Plane plods along to some okay action scenes but snoozes through a lot of nothing to get to that destination.
Published on January 20, 2023
Rating 2 /5
Plane is a movie that promises an exciting action sequence of a pilot and a criminal teaming up to stop terrorists from taking over their planes. It has the added tension of being set during a storm with natural disasters in the skies and brutal war as separatists of an island in the Philippines swarm the plane on the ground. The film eventually gets to its highlight set piece, but the rest feels like all the boring and elongated prep that comes with taking off on any commercial flight.
Gerard Butler easily coasts his way through this picture, giving his character more tactile things to do than a personality worth rooting for. He plays commercial pilot Brodie Torrance, hoping to finish up one last flight before he can head home and be with his daughter. With that obligatory goal of survival out of the way, the film proceeds with a mildly thrilling flight where lightning knocks out the plane’s engines and electronics. They crashland, and Brodie is forced to reveal to the other passengers that one of the people aboard is Louis Gaspare (Mike Colter), a man charged with homicide.
Since they crashed in a wartorn part of the Philippines, nobody is coming to save them, except for some mercenaries that can be parachuted for extra firepower against the local militia. It’s up to Brodie to place some trust in Louis as they fight back the army of well-armed rebels who are more than willing to massacre the entire crew and passengers. A few fights follow, the plane is reactivated, and a daring liftoff amid bullets and rockets is decently entertaining.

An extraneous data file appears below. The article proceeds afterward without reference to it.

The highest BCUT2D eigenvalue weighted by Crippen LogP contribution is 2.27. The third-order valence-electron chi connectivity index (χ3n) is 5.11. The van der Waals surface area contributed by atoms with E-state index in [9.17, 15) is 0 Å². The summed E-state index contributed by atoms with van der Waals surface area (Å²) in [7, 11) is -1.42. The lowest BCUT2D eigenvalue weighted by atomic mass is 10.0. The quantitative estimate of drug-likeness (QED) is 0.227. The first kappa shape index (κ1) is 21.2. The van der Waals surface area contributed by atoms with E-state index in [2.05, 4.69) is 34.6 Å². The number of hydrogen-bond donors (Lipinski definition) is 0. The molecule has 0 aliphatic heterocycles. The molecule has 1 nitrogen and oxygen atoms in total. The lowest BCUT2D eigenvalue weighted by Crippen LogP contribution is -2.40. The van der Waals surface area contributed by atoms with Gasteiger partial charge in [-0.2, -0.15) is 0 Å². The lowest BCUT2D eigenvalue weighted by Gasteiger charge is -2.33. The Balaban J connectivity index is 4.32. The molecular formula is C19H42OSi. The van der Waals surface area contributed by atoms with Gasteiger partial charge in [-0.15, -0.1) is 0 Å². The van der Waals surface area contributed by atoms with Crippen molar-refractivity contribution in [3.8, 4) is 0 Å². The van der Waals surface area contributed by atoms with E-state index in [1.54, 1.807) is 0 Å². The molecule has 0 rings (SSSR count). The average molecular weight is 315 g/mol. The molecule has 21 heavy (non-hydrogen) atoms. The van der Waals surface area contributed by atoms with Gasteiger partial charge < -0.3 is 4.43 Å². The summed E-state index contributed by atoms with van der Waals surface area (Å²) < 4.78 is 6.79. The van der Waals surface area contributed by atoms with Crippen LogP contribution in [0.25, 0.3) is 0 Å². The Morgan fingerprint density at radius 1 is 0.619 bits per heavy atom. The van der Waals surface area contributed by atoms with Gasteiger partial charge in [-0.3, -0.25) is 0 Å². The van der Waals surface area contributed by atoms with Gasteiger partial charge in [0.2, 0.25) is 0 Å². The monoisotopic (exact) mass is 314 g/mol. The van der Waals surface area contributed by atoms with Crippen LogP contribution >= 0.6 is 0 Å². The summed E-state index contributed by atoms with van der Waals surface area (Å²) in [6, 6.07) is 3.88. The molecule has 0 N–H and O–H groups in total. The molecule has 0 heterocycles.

This premise could work, but it never feels like the idea took off past the first draft. One would think that Brodie and Louis would better connect and have some solid chemistry during this adventure, but there’s no such luck. They’re all business in this race against time to get off an island and the few attempts they have at winking comedy come off as incredibly jarring. Some of the fight scenes feel awkward in their assembly, as when Butler engages in his first fist fight that is sparsely cut and desperately needs some post-production tricks to feel less awkward. Even the opening disaster of the flight going down feels weirdly off in its lighting that it's difficult to gauge what is happening half the time.
The uneven nature of Plane makes the film so frustrating because there are shades of a good movie in this messy assembly. Butler and Colter do well in cranking up the intensity of their action sequences, but they’re given very little to work with in the few mundane exchanges of unlikely anti-heroes. There are brief moments when the film wakes up from its ho-hum routine to Tony Goldwyn as a Special Forces expert who chews up the wee bit of scenery he has. Every other character, however, feels like a cookie-cutter template of fodder for this story that is more about the allure of a plane under attack than caring about anybody on board.
Plane plods along to some okay action scenes but snoozes through a lot of nothing to get to that destination. With such a lackluster title, chances are it’ll be quickly forgotten among the hordes of other plane-based action pictures, probably confused with Non-Stop and Flightplan, destined to be referred to as that Gerard Butler airplane movie. Sure, I won’t forget the scene of a dude getting obliterated by the landing gear, but I’ll probably never remember Gerard’s character or his final lines as he calls his daughter from the landed plane.
Mark has been a professional film critic for over five years and a film lover all his life.